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How Infertility Can Kill Your Sex Drive

06/09/2015 05:53 EDT | Updated 06/10/2016 05:59 EDT
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Couple Sleeping on Opposite Sides of Bed

What could be more romantic? You and your partner decide you are ready to start a family. You throw away the birth control, have a quiet evening together and excitedly ravish each other before falling peacefully asleep dreaming of strollers, onesies and playdates.

Okay, so despite what your parents told you, one bout of unprotected sex did not result in pregnancy. You know it can sometimes take a while. You try the next month. And the next. And the next. Eventually you realize there may be a problem that goes beyond you just needing "to relax" or to "stop trying so hard" and you enter the grueling world of assisted reproductive technology. Shattered is your dream of creating a love child through...well, love. Instead, it's going to take ultrasounds, syringes, blood tests, medication and needles.

Unfortunately, by the time many heterosexual couples have started medical treatment to help them conceive, their intimate life has been obliterated. What was once a romantic, exciting activity, has become a high-pressure, stressful, obligatory, perfunctory experience associated with failure. As an infertility counsellor, many of the clients I see have stopped having intercourse or physical intimacy of any kind at all. In addition to the stress, fear and shame they are feeling due to the infertility, they are humiliated and ashamed about this too and often fail to tell their physicians who may be counting on them to continue having intercourse at specific times during the treatment process (i.e. timed intercourse while doing ovulation induction, etc.).

What is more, is it isn't always possible for couples to resume sexual activity right away. The pressure and stress can lead many men to develop erectile dysfunction which can increase both partners' fear, shame, guilt and frustration. Many men and women still hold antiquated and unrealistic expectations about male sexual behaviour. We assume that from puberty until death all men want sex all the time, no matter what. But this is not true. Men's libidos vary as much as women's and they also often decrease with age. After 40 in particular, many men find that their sex drive declines and both they and their partners are often shocked and devastated by this experience. No matter his age, however, any man faced with having to perform at a specific time in order to conceive is vulnerable to serious performance anxiety and this anxiety can lead to erectile dysfunction, which increases his anxiety even more. It's a vicious cycle but one that is possible to change.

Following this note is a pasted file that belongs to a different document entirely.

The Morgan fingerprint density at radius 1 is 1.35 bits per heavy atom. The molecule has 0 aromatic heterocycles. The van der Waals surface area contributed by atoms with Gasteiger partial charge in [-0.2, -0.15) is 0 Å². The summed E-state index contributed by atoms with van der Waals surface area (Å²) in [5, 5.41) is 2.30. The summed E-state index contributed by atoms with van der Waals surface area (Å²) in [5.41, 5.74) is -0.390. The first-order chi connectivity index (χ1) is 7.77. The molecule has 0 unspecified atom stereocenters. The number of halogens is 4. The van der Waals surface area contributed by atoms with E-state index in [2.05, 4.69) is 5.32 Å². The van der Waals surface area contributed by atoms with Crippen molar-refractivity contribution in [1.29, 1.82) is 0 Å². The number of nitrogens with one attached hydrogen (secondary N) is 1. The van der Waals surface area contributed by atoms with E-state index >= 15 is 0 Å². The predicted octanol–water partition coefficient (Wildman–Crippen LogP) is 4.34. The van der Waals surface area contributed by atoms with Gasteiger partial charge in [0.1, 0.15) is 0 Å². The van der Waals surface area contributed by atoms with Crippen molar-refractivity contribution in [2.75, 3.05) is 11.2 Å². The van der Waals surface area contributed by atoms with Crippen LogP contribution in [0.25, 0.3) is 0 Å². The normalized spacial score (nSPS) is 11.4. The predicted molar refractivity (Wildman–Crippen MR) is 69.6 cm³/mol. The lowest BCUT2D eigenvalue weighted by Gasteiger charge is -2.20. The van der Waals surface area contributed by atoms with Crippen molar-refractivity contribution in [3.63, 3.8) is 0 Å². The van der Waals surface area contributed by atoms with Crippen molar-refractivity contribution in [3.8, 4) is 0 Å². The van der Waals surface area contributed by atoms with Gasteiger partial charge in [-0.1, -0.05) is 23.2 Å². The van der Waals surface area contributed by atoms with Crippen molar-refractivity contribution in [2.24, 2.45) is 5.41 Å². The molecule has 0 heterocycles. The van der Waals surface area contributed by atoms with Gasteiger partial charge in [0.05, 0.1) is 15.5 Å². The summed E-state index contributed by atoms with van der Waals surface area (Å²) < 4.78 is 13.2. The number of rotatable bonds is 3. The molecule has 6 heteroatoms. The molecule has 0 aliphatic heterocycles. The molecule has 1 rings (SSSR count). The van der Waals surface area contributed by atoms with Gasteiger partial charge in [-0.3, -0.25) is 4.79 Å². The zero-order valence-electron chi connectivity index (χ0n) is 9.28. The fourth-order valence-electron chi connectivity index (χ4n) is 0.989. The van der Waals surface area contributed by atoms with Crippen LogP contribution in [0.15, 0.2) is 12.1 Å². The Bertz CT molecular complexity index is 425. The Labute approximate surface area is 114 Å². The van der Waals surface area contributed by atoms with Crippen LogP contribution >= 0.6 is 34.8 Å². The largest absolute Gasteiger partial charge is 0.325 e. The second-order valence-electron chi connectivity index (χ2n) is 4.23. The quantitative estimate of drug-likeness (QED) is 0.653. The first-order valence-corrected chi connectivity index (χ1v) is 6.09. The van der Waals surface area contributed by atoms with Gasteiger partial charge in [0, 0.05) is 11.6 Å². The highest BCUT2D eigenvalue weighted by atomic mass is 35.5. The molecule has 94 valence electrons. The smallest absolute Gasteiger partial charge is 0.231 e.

First off, remember that this situation is normal. Performance anxiety can happen to anyone, particularly when under so much pressure. It is nothing to be ashamed of! Neither infertility nor sexual performance are indicators of either a man or a woman's worth as a human being. Be kind to yourself and to your partner. Be empathetic to yourself and empathetic towards your partner. Both infertility and intimacy issues are stressful life challenges that should not involve guilt, shame or blame.

Second, get help. Even if you do not feel comfortable telling your physician about the situation, find a professional who can give you support. Infertility counsellors and sex therapists can help normalize the situation and give couples tools for communicating. There are many strategies men can use to help them try to relax and stay in the moment. Even if you are undertaking fertility procedures that do not require timed intercourse, remember, it is important for couples to maintain a healthy, satisfying intimate life. Stay on top of it (pun intended) because the longer you drift away from each other physically, the more difficult it can be to reconnect. If you are hoping to create a family, remember it is important for your children to see parents with a strong relationship.

Lastly, remember that intimacy isn't just about intercourse. Start with reconnecting emotionally if you are feeling isolated from one another. Make each other a priority. Carve out time to be with each other. In addition, have no expectations of where things need to go. You are dealing with enough stress and uncertainty while going through fertility treatments!

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